By Sophie Wozmirska, Enablement Manager 

In 2018 we partnered with The Young Foundation and Geolytix to understand what ‘community wellbeing’ means to people across the UK. 

We did this to support the creation of an online data tool that would provide hyper-local insight into the wellbeing of communities. The resulting Community Wellbeing Index (CWI) is the first measure of wellbeing at a local level covering England, Scotland, Northern Ireland and Wales . 

Understanding community wellbeing 

We felt it was really important to speak directly to both our customers and our members to understand what they feel helps them to live well. 

This enabled us to get to the heart of what matters most in a local community – from strong relationships and active participation, to good local schools, affordable housing and public transport links. These findings shaped the structure of our Index, with nine key domains that sit within the pillars of People, Place and Relationships.

With data on over 28,000 communities, the Index covers more than 50 different wellbeing related indicators. This allows us and external users of the data to gain insight into the strengths of, and challenges facing communities across the UK, encouraging action on the issues that are most critical to help drive development.

Below are five amazing examples of how the CWI has helped us to support communities across the UK. 

Grangetown United

Co-op’s charity, the Co-op Foundation, awarded £80,000 in grant and interest-free loan funding to help the Future Regeneration of Grangetown (FROG) turn a derelict former social club into a vibrant and sustainable hub. 

The CWI was an important tool in helping the Foundation to make their funding decision. It was clear that Grangetown was a neighbourhood with a number of challenges. However, the CWI showed that the community had the potential to pull together and make the project work. 

In addition to bringing a derelict building back into community use, the new centre helped to improve the health and wellbeing of local people by selling affordable healthy food, and running keep fit and dementia-friendly events. An income generating play area, bar and café have also recently been created.

Bentham Allotments Association

The CWI inspired the creation of the now up and running Bentham Allotments Association

Carolyne Lobb, Member Pioneer for Higher Bentham, Settle and Ingleton, could see from using the CWI that High Bentham had lower than average scores for indicators relating to relationships, opportunities and mental wellbeing. Carolyne mentioned this in a local newsletter, and asked residents to get in touch, to investigate how the needs of the community could be met.

Community allotments were suggested, which would help to bring people together through the creation of a shared growing space. 

There are now 20 allotments in place, which are well used by the local community. There are also a number of exciting initiatives in the pipeline, such as a vegetable swap scheme and the introduction of beehives to the allotments, as well as outreach events and volunteer opportunities. This is helping to forge new relationships within the community, whilst supporting people’s mental wellbeing.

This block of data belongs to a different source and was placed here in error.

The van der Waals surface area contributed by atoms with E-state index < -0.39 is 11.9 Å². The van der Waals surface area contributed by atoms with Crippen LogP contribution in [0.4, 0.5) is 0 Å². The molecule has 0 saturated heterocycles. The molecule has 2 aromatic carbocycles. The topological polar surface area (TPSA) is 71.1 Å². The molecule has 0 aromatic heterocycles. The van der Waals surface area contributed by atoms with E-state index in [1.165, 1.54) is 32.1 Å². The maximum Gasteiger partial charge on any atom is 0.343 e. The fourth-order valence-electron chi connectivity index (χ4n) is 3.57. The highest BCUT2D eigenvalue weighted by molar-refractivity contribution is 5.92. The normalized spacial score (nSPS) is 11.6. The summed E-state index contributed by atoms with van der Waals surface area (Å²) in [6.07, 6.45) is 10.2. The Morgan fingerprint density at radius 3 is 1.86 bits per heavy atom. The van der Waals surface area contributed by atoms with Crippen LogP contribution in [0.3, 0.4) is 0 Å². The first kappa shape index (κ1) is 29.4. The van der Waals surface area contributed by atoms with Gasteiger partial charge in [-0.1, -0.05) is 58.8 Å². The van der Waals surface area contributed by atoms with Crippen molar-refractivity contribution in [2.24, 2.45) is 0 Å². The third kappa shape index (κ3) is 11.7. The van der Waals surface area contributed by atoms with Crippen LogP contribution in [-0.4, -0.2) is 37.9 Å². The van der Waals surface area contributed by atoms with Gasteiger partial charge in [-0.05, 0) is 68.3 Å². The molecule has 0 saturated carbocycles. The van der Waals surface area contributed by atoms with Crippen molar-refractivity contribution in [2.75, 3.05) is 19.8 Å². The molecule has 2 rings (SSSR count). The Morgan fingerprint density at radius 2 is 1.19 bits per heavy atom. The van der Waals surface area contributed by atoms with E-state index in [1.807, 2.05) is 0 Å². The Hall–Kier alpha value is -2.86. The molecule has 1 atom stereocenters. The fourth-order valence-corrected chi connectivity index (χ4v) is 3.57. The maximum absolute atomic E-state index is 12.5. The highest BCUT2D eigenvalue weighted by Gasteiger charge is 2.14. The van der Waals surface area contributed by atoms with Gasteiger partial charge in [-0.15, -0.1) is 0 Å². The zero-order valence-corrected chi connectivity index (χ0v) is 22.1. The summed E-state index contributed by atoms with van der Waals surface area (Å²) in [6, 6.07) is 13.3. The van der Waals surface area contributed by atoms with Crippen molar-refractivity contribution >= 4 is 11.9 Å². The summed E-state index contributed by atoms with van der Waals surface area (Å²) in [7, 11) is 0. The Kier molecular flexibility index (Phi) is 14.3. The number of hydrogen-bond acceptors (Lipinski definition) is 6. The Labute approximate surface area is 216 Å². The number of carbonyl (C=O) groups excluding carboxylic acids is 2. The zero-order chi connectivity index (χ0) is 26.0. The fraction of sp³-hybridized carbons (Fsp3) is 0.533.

Hubbub are a UK-wide charity that focus on promoting ways of living which are sustainable and have a positive impact on the environment. 

We recently partnered with Hubbub to fast-track the growth of their community fridges. The partnership will see their community fridge network grow over the next year, from 150 to 250 community fridges across the UK, saving an additional 6.8 million meals per year from going to waste.

Using the CWI allowed Hubbub to use a data-led approach to decision making, ensuring that funding, support and resources were prioritised where the biggest benefits would be felt. 

More importantly, the data provided a UK-wide, neighbourhood level source of insight to better connect – and understand – the communities served by their work.

Mind, SAMH and Inspire

As part of our work with partners Mind, SAMH and Inspire, we’re funding around 50 new community-based services across the UK, supporting more than 10,000 people to improve their resilience and mental wellbeing. 

The CWI helped to identify areas where new services were needed and enabled targeted promotion, encouraging local Minds in those communities to apply for funding. 

Once the applications were in, grants were assessed against pre-agreed criteria and CWI data ensured that the services were located in areas with high levels of mental health need.

The services will focus on the role of the community in supporting mental wellbeing and will build resilience by helping people to make new social connections and learn coping skills. 


Kickstart is a Department for Work & Pensions (DWP) initiative which aims to connect unemployed 16-25 year olds with six month paid placements across a variety of sectors and locations. The programme is funded by the DWP and requires employers to provide meaningful work to help develop a young person’s employability skills. 

In support of the scheme, we committed to creating 150 placements across retail, logistics, funeralcare, legal and support functions, with a full wrap around employability skills programme and community volunteering experience too.

The CWI was used to make sure that the work placements would have the greatest possible impact by reaching into in-need communities – providing an opportunity that may not have been accessible previously.

To date, we have taken over 30 individuals onto the programme with the remaining opportunities to be filled by the end of March 2022.

You can read more on all of our CWI case studies here.

Try our Community Wellbeing Index

By entering a postcode, the Index reveals a community’s overall wellbeing score and indicates its performance across nine specific domains including: education, health and equality.

You can learn more here.